You have power over your mind—not outside events. Realize this, and you will find strength.
Very little is needed to make a happy life; it is all within yourself, in your way of thinking.
Change, even calamity, can improve us as individuals, and as a species, by teaching us to be more grateful for what we have. By reminding us that safety and community and generosity are our highest values. By not judging others. You cannot know all the circumstances that lead to the tough choices people must make in their lives. Be tolerant, be kind.
Calamities also reinforce the simple virtue of toughness. Tough times require we take an honest evaluation of ourselves and our practices and make hard choices to abandon familiar ways that no longer work, and embrace the next challenge. Then stick with these choices, and course correct as needed.
Humans are a tough, adaptive, resourceful, and resilient species, capable of far more than we give ourselves credit for. I see it, every day, in the stories of CDI leaders who are doing more, fighting harder, learning, and growing. I’ve seen CDI departments moving to all payer review, placing COVID discharges on pre-bill holds, and taking the extra hard steps of reviewing for the presence in the record of a positive COVID lab test, and working across departments to get it done. Performing deeper dives into records, looking at obstetrics, newborn, and psych cases to determine if there is any opportunity for future reviews. And branching out reviews to include risk-based contracts and the capture of chronic diseases in the clinic setting.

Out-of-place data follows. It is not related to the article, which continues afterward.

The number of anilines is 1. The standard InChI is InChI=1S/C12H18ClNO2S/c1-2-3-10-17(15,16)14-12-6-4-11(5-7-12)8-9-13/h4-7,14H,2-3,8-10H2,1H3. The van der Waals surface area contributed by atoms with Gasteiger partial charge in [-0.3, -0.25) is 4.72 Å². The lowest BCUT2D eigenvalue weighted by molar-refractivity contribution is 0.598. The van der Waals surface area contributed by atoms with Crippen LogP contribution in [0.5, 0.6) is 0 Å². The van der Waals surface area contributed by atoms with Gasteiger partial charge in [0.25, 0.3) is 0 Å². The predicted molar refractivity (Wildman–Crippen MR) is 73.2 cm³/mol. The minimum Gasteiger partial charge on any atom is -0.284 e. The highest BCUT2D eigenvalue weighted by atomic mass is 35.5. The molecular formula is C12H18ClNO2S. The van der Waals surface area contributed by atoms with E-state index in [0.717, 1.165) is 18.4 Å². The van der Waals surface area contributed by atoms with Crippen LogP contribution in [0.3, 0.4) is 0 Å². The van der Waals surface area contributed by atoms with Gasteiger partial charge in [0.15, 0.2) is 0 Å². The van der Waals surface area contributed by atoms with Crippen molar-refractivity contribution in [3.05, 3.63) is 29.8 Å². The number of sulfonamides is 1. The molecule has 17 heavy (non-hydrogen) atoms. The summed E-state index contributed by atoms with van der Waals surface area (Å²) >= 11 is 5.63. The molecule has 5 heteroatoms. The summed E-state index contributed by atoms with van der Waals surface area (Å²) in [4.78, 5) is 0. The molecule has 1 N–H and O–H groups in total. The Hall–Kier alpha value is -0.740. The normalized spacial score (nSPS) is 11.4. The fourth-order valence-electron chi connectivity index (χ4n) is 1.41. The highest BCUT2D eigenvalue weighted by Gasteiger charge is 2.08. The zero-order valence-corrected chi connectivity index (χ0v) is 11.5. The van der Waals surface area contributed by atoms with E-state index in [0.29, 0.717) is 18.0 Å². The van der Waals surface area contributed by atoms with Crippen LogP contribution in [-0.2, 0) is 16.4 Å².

But I also acknowledge that these times have taken a mental toll. We need to take time to mourn, to practice self-care, and to care for each other. I’ve seen incredible acts of kindness in the ACDIS community. CDI directors allowing their staff to work flex hours as stay at home moms help their children, or middle-aged members care for sick parents. Staff donating PTO hours to colleagues in need. And in some cases, CDI professionals voluntarily returning to the front lines, either to administer vaccines or to care for the sick and dying at the bedside. (By the way, if you want to hear more of these stories, join us for a free webinar, “ACDIS Insights: The second surge impact of COVID-19 on CDI,” on Thursday, February 11, 11 a.m. to 12:30 p.m. eastern.)
Kindness and toughness may sound like they are at odds, but they are not. Both need to be applied in equal measure.
No one said this was going to be easy. But as Marcus Aurelius said, the power is in us, in our ability to clear our minds, refocus, take responsibility, and live each day with fresh intention and possibility. I’m going to keep fighting, for my family, for the CDI profession, and I hope that by doing so I may make a small difference in the wider world.
Calamity or opportunity? It’s all in how you choose to view the day’s events.
Editor’s note: Murphy is the director of ACDIS. Contact him at email@example.com.